“Portrait of Akaitcho and His Son” [drawn by Robert Hood]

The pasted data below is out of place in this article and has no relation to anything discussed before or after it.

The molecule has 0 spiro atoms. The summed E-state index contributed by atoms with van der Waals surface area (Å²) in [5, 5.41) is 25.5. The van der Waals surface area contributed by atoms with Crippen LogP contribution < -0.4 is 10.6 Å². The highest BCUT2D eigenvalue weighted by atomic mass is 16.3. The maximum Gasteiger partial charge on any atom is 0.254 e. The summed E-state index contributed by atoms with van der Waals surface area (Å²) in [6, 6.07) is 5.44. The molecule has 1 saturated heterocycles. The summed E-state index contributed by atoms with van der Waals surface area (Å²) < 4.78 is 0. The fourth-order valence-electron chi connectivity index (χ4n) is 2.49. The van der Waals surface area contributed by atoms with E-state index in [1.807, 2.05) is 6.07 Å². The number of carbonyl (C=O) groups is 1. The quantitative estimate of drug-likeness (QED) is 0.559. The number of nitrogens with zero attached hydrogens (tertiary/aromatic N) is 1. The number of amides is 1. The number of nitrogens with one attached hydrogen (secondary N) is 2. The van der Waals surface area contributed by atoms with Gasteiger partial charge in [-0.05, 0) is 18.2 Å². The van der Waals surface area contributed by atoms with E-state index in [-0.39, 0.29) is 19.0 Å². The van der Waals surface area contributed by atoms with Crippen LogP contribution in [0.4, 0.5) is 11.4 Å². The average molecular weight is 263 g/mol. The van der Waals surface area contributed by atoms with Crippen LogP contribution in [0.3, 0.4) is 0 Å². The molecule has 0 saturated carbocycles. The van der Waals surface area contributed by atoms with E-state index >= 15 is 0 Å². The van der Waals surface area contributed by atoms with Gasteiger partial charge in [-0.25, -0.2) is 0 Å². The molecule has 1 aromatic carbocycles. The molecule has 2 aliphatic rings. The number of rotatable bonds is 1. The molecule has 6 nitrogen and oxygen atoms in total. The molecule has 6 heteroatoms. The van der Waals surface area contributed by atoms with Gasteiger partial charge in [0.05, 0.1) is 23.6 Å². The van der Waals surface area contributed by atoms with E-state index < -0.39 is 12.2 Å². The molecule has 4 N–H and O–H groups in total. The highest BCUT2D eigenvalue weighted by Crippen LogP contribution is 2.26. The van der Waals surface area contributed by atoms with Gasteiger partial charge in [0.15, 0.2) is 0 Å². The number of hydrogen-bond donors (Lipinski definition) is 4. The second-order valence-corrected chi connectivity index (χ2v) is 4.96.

On landing at the fort, the chief assumed a very grave aspect, and walked...with a measured and dignified step, looking neither to the right nor to the left, at the persons who had assembled at the beach to witness his debarkation, but preserving the same immoveability of countenance until he reached the hall, and was introduced to the officers. When he had smoked his pipe, drank a small portion of spirits and water himself, and issued a glass to each of his companions, who had seated themselves on the floor, he commenced his harangue, by mentioning the circumstances that led to his agreeing to accompany the expedition, an engagement which he was quite prepared to fulfill. He was rejoiced, he said, to see such great chiefs on his lands, his tribe were poor, but they loved white men who had been their benefactors; and he hoped that our visit would be productive of much good to them. [Franklin, in his Narrative, p. 202.]